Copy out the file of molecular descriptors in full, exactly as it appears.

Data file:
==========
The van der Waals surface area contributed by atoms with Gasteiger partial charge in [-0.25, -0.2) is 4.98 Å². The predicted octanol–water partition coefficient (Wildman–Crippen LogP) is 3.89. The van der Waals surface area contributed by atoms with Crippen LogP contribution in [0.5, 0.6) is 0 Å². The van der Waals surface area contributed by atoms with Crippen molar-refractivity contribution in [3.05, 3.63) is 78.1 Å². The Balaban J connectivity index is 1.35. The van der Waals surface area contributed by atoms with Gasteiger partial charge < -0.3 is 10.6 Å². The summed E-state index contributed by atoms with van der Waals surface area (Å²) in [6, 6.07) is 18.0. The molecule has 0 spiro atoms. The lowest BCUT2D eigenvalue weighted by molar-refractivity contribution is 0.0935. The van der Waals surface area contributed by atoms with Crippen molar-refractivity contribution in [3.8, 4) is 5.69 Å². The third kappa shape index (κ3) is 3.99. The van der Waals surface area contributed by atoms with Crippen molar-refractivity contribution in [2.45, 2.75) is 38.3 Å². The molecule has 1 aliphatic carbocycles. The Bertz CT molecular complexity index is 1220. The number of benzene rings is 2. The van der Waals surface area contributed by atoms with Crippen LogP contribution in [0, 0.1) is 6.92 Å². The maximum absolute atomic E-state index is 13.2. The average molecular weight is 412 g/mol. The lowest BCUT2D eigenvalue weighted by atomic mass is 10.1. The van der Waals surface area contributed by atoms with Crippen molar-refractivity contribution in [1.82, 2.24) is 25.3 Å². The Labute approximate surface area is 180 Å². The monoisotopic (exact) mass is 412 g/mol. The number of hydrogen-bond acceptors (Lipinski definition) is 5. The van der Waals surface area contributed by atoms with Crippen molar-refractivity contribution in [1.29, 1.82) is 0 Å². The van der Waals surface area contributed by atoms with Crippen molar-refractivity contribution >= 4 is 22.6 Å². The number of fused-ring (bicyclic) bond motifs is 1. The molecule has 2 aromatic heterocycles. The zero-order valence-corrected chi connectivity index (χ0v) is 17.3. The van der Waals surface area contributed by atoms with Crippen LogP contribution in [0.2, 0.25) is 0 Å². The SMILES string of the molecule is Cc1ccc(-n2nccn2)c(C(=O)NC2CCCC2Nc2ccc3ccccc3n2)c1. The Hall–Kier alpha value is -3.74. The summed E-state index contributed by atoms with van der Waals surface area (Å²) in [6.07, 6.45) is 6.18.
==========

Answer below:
The van der Waals surface area contributed by atoms with Gasteiger partial charge in [-0.25, -0.2) is 4.98 Å². The predicted octanol–water partition coefficient (Wildman–Crippen LogP) is 3.89. The van der Waals surface area contributed by atoms with Crippen LogP contribution in [0.5, 0.6) is 0 Å². The van der Waals surface area contributed by atoms with Crippen molar-refractivity contribution in [3.05, 3.63) is 78.1 Å². The Balaban J connectivity index is 1.35. The van der Waals surface area contributed by atoms with Gasteiger partial charge < -0.3 is 10.6 Å². The summed E-state index contributed by atoms with van der Waals surface area (Å²) in [6, 6.07) is 18.0. The molecule has 0 spiro atoms. The lowest BCUT2D eigenvalue weighted by molar-refractivity contribution is 0.0935. The van der Waals surface area contributed by atoms with Crippen molar-refractivity contribution in [3.8, 4) is 5.69 Å². The third kappa shape index (κ3) is 3.99. The van der Waals surface area contributed by atoms with Crippen molar-refractivity contribution in [2.45, 2.75) is 38.3 Å². The molecule has 1 aliphatic carbocycles. The Bertz CT molecular complexity index is 1220. The number of benzene rings is 2. The van der Waals surface area contributed by atoms with Crippen LogP contribution in [0, 0.1) is 6.92 Å². The maximum absolute atomic E-state index is 13.2. The average molecular weight is 412 g/mol. The lowest BCUT2D eigenvalue weighted by atomic mass is 10.1. The van der Waals surface area contributed by atoms with Crippen molar-refractivity contribution in [1.82, 2.24) is 25.3 Å². The Labute approximate surface area is 180 Å². The monoisotopic (exact) mass is 412 g/mol. The number of hydrogen-bond acceptors (Lipinski definition) is 5. The van der Waals surface area contributed by atoms with Crippen molar-refractivity contribution in [1.29, 1.82) is 0 Å². The van der Waals surface area contributed by atoms with Crippen molar-refractivity contribution >= 4 is 22.6 Å². The number of fused-ring (bicyclic) bond motifs is 1. The molecule has 2 aromatic heterocycles. The zero-order valence-corrected chi connectivity index (χ0v) is 17.3. The van der Waals surface area contributed by atoms with Crippen LogP contribution in [0.2, 0.25) is 0 Å². The SMILES string of the molecule is Cc1ccc(-n2nccn2)c(C(=O)NC2CCCC2Nc2ccc3ccccc3n2)c1. The Hall–Kier alpha value is -3.74. The summed E-state index contributed by atoms with van der Waals surface area (Å²) in [6.07, 6.45) is 6.18.